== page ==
Confederate Complexity

“That there were Southern Unionists, their involvement as spies, soldiers, and resistance."
~ Katharina 41

What the Lost Cause said.

The authors of the Lost Cause portrayed the Confederate States, its people, and its leaders, as uniquely perfect examples of righteousness, valor, and morality in American history and without dissent and deprivation.
The adoration for Jefferson Davis, Robert E. Lee's leadership and faith, and Stonewall Jackson's battlefield prowess characterized the Lost Cause view of Confederate leadership. 
Speeches dedicating monuments and museums described Confederate soldiers uniformly as selfless sufferers who never showed fear in a greater cause. 
Descriptions of the Confederate cause insisted that it was entirely defense and entirely warranted. Lost Cause proponents rejected the term "rebel" because, they suggested, it meant dishonor.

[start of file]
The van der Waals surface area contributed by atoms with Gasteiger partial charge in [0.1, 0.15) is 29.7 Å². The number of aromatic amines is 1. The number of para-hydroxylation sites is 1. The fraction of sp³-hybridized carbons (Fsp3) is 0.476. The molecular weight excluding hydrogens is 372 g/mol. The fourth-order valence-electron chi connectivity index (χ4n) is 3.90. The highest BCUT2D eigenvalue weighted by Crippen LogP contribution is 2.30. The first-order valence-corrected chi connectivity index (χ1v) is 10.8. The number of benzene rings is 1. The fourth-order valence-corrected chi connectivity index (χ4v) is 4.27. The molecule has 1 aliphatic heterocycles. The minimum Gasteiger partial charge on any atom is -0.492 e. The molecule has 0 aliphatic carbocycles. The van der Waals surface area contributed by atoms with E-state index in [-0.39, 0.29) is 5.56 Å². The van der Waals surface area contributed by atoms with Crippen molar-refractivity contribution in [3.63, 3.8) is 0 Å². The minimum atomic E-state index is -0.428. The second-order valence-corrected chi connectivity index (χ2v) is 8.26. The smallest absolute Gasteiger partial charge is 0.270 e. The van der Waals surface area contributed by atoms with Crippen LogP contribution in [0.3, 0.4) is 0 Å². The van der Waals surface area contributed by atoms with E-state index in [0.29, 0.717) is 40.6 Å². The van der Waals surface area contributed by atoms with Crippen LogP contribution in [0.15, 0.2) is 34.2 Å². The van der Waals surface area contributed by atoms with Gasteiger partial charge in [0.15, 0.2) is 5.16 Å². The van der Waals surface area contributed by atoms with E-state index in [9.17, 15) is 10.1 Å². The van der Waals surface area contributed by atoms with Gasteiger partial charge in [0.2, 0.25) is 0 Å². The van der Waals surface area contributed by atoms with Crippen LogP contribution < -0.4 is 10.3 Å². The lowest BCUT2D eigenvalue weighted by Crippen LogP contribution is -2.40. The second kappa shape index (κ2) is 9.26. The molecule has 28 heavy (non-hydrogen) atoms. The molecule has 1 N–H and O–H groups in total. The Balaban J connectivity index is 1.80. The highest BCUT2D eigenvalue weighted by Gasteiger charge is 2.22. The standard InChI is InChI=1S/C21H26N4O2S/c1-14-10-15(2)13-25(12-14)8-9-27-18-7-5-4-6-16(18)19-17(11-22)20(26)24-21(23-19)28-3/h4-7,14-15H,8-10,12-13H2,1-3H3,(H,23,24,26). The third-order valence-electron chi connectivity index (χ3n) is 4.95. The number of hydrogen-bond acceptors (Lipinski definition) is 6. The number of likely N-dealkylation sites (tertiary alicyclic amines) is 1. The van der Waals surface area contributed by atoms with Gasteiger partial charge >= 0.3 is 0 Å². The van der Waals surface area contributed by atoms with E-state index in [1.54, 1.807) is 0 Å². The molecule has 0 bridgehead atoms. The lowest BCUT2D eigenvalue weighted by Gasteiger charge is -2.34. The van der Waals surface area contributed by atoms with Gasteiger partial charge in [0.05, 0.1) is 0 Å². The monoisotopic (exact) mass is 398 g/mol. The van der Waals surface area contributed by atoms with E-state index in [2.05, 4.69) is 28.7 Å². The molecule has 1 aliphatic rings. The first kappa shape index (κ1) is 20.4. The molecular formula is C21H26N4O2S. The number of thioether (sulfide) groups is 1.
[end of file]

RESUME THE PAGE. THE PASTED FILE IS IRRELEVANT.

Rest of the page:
How did that change?


Historians began paying attention to political dissent, material deprivation, and internal divisions within the Confederate States in the 1960s when the "new social history" began to examine common people's experiences.

These studies appealed to a national population--because of the counterculture and political revolutions of the 1960s--newly admiring of dissidents and other outsiders and skeptical of nationalist stories.

They revealed the Confederate States wracked by dissent and Confederate soldiers disillusioned by their experiences.


Now You Know.
What else can you do? 


Click the images to learn more.